“A number of individuals have approached me with respect to running for higher office,” she said, even as she repeatedly insisted that her focus was on her current job.
But asked to characterize those conversations, Ms. James did not shy away.
“That I should consider it because of my leadership, because of my ability to speak truth to power, because of my experience and because of my ability to unite the state,” she said. “I’m still focused on the office of attorney general, but I thank them for their comments.”
Her comments came after she spoke briefly at a gathering of the Brooklyn Democratic Party at Junior’s, a restaurant known for cheesecake and political events.
The scene there offered one of the most vivid illustrations yet of how the Democratic primary has begun to take shape in the past week, with the nascent contours of a campaign trail coming into view.
Ms. Hochul, the state’s first female governor, was there as well, part of her breakneck public schedule as she also moves aggressively to try to cement a huge fund-raising advantage in advance of the primary. She spoke before both Ms. James and Jumaane D. Williams, New York City’s public advocate, who announced this week that he had formed an exploratory committee and was considering his own run. (“Great job as public advocate!” Ms. Hochul cracked wryly.)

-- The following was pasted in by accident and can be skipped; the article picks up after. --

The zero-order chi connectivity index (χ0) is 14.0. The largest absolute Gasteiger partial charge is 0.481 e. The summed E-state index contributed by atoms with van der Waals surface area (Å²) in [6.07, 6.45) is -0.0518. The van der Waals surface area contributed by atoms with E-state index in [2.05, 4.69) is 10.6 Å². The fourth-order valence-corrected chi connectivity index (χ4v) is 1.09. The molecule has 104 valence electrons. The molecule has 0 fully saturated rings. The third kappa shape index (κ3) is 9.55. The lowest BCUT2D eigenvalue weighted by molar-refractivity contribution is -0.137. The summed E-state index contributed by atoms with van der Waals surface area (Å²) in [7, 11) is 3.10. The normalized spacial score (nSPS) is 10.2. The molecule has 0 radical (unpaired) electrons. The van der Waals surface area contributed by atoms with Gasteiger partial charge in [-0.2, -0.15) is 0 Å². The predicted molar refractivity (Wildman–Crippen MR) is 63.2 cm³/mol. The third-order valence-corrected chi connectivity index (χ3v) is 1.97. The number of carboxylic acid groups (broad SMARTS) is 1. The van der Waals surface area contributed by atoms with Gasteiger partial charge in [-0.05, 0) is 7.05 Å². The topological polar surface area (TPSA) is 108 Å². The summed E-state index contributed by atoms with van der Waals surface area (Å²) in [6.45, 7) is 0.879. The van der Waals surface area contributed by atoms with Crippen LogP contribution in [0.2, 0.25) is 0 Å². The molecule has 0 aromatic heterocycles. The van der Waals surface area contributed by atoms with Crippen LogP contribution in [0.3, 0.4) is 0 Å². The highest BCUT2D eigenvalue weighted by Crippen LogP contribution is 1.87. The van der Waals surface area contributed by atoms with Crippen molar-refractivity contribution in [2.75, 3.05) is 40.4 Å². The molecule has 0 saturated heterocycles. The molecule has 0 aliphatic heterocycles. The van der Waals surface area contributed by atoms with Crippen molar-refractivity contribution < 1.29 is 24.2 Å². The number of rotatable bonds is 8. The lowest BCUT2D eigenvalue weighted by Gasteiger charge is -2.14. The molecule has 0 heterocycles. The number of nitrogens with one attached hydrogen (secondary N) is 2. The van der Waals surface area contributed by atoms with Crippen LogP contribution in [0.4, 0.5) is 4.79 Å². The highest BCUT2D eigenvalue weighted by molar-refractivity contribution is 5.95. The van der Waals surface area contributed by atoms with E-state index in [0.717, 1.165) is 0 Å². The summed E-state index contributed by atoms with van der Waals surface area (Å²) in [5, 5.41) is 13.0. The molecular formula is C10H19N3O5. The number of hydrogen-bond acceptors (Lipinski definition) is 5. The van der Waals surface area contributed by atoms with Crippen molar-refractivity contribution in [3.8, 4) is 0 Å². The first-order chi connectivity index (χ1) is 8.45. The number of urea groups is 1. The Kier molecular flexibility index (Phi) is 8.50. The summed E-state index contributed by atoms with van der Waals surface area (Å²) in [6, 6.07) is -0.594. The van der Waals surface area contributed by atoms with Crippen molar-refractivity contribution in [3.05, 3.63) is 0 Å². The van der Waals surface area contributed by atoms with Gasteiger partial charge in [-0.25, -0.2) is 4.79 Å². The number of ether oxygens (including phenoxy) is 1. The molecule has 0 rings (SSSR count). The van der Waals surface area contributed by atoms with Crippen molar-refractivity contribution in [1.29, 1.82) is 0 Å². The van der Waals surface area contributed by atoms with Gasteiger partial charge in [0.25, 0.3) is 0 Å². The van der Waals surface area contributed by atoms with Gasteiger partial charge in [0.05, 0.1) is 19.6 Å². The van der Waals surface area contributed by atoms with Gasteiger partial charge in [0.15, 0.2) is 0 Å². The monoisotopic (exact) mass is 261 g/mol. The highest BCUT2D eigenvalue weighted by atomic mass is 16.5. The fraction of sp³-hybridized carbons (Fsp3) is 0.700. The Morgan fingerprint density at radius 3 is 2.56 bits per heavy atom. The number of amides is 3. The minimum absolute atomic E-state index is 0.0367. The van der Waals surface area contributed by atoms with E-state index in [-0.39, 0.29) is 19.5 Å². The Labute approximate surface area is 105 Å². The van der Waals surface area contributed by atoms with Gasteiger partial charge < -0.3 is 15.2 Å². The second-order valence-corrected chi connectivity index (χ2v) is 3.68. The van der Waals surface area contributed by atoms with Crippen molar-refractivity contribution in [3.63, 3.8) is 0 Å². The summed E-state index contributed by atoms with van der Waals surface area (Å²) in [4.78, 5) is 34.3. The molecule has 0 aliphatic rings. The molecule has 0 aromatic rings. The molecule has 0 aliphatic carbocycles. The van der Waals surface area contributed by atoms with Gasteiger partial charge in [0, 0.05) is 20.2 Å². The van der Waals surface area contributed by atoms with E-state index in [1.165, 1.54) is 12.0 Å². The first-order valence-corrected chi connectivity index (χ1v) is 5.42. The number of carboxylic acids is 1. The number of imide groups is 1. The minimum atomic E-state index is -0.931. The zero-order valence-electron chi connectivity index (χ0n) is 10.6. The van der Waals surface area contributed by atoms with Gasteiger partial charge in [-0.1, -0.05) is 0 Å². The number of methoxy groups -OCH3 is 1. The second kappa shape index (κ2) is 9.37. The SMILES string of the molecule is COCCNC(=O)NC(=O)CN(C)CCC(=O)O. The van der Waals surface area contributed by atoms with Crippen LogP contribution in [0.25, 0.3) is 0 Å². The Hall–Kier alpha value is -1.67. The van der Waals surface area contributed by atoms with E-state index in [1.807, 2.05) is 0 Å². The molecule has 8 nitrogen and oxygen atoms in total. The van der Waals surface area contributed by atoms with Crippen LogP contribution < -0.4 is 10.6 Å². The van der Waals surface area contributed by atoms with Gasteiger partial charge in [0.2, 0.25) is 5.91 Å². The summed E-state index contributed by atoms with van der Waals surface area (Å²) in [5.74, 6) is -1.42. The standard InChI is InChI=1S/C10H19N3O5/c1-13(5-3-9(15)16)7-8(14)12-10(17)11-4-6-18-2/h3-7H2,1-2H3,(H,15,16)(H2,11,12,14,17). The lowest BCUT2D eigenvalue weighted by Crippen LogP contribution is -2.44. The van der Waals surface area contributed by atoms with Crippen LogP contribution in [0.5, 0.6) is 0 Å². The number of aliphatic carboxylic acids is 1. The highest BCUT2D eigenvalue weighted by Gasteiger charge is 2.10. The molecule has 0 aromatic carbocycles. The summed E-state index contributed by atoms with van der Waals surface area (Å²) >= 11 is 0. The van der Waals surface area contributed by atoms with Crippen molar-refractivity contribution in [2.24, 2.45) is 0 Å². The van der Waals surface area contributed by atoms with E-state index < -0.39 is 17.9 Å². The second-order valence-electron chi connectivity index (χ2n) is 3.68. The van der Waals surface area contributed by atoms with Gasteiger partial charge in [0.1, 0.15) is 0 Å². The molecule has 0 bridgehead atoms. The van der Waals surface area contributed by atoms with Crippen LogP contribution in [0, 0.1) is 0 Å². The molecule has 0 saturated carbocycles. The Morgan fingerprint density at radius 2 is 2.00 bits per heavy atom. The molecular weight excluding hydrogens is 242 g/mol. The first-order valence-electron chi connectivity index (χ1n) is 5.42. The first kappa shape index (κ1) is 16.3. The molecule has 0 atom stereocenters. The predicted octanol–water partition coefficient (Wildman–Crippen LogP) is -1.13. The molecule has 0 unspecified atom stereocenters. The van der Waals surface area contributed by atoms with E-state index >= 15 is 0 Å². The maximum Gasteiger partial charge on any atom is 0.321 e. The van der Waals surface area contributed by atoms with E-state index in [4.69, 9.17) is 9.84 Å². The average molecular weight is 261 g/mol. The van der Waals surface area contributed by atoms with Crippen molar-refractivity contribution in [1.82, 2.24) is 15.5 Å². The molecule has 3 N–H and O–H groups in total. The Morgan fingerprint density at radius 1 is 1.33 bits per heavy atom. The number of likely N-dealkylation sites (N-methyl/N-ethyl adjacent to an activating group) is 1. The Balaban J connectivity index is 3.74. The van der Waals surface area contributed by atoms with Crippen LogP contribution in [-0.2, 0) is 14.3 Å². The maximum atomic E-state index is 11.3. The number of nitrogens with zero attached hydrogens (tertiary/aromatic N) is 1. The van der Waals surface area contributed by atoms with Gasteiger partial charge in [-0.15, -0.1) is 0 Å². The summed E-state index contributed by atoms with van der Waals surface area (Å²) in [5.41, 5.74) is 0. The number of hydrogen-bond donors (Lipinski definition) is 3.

Ms. Hochul, Ms. James and Mr. Williams made the rounds through a room packed with party activists and elected leaders who clamored for selfies and hugs in between bites of scrambled eggs and sips from precariously balanced coffee cups. Mayor Bill de Blasio, who is also thought to be weighing a run, also dropped by, a day after he and the others were at a gathering of Bronx Democrats.
It is possible that Ms. James may not ultimately challenge Ms. Hochul. She does not have a history as a strong fund-raiser, though her allies are hopeful that as the potential first Black female governor in America, she would attract national attention and support should she run. She would also have to give up her current job to run for governor, and she might prefer to seek another term as attorney general instead — boosted, perhaps, by the attention her recent activity has attracted